Exploring pandemic response through a coded simulation
MIT mathematics senior Therese Mills (left) and electrical engineering and computer science senior Tuyet Pham.
When MIT seniors Therese Mills (mathematics) and Tuyet Pham (electrical engineering and computer science) started working together in late spring 2020, they were just settling into post-pandemic routines. In March, MIT had sent most students home due to Covid-19, and all nonessential faculty and staff were working remotely. Suddenly, the terrain of higher ed looked very different, and the path ahead uncertain. Like many, Mills and Pham wondered what their summer might look like in this new virtual world.
“I think we were all feeling the intensity of the situation,” Mills says. “I personally wanted to do something about it, but something that played to my strong suits. I was searching for internships when I came across a position with the Naval War College, and it seemed like a great opportunity to get involved [in pandemic response], while using math and computer science, my majors.”
The Naval War College (NWC), a longtime partner to the MIT PKG Center for Public Service, was advertising Covid Gaming Solutions positions through the PKG Center’s Social Impact Internship program, which connects undergraduate MIT students to community organizations addressing social and environmental challenges. NWC interns would have the opportunity to use coding, game building, and independent research to explore the complexities of humanitarian aid by creating a simulated response to an imaginary disease outbreak. For Tuyet Pham, the opportunity was equally exciting.
“I’ve always been interested in creating games,” Pham says. “It was also just a fun concept to explore, the butterfly effect [of the pandemic spread]. It seemed like an interesting way to tell people that this situation is really complicated … I think the simulation was a way for me to show how complicated it is to everyone else.”
Through research, collaboration, and coding, Mills and Pham built a simulation that allows users to experience the challenges (and potential triumphs) of responding to the spread of a deadly virus through an imagined community, Olympus. Part Oregon Trail, part Choose Your Own Adventure, the game is a way for those outside of key decision-making stakeholders to understand the complexity and gravity of responding to outbreaks that threaten lives and communities.
“We based a lot of what we did on [an existing game called] Urban Outbreak, which was an in-person version of the simulation, essentially,” Mills explains. “[That game] had different priority-ranking questions, specifically for disaster response. So, in addition to all the research we were doing [on the pandemic and stakeholder organizations], one of our first steps was figuring out how to digitize that experience.”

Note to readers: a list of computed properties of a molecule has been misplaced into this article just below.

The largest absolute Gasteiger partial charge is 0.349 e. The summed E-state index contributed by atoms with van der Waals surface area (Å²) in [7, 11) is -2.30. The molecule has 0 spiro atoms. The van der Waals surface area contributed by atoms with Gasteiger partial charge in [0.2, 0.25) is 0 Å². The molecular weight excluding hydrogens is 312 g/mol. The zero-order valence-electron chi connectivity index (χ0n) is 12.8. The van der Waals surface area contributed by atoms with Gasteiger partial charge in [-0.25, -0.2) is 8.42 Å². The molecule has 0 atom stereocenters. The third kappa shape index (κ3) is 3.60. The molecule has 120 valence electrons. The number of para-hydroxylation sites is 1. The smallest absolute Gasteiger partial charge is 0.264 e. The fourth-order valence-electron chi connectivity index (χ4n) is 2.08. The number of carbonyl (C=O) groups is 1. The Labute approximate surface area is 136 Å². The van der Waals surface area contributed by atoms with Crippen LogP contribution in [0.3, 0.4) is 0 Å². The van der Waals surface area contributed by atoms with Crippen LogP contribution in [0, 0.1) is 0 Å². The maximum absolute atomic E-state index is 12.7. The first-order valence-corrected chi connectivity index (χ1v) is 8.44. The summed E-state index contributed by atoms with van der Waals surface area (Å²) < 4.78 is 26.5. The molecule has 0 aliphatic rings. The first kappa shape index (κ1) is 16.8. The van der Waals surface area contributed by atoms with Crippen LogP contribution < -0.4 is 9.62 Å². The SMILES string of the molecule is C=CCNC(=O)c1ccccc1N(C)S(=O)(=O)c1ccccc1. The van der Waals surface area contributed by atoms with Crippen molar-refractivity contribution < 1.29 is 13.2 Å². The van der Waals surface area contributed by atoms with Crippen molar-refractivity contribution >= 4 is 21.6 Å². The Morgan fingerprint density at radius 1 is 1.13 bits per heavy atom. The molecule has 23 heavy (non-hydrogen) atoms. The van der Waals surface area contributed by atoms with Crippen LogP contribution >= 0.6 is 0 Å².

Wanting the game to be as realistic as possible, Mills and Pham decided to build the simulation from scratch, avoiding existing code and templates that might have limited their options as they got deeper into the game-building process.
“From a technical aspect, it was a huge learning experience,” Mills says. “Tuyet was very ambitious and insisted on starting from nothing, just have a blank file and build from the ground up. I think that was the best decision we could have made. Everything in the game is exactly how we wanted it to be.”
With this level of freedom and control, the pair could prioritize features they found lacking in inspirational counterparts like Urban Outbreak. They didn’t want the game to be too simple, for example, a negative feature they found among Urban Outbreak reviews and one that would undermine the challenge of real-world efforts. They also wanted the game to promote conversation and communication, even if users were playing alone.
“One feature that Tuyet came up with that really helps with the communication part of the simulation is that even though you can play it by yourself, the game itself is constantly giving you feedback as you play,” Mills says. “It’s kind of like a dialogue.”
After months of coding and research, the simulation officially launched on Nov. 24 and is now available for widespread play. “At a time when Covid-19 continues to test and challenge existing humanitarian response frameworks, this online simulation seeks to inform anyone interested in understanding the complexity these conditions present and aims to better prepare future leaders engaged in humanitarian response operations,” NWC officials stated in a recent press release.
Free to use and open to the public, anyone with computer access and Wi-Fi now has the opportunity to confront a virtual pandemic, while living through a literal one.
“To me, this is an important way to explore community issues and disaster relief,” Pham says. “If we’re more aware of the kinds of things that happen behind the scenes, we can start to have more insight into the decisions we see happening around us, more insight into the government and what they’re doing. It’s a way of staying aware of your environment.”
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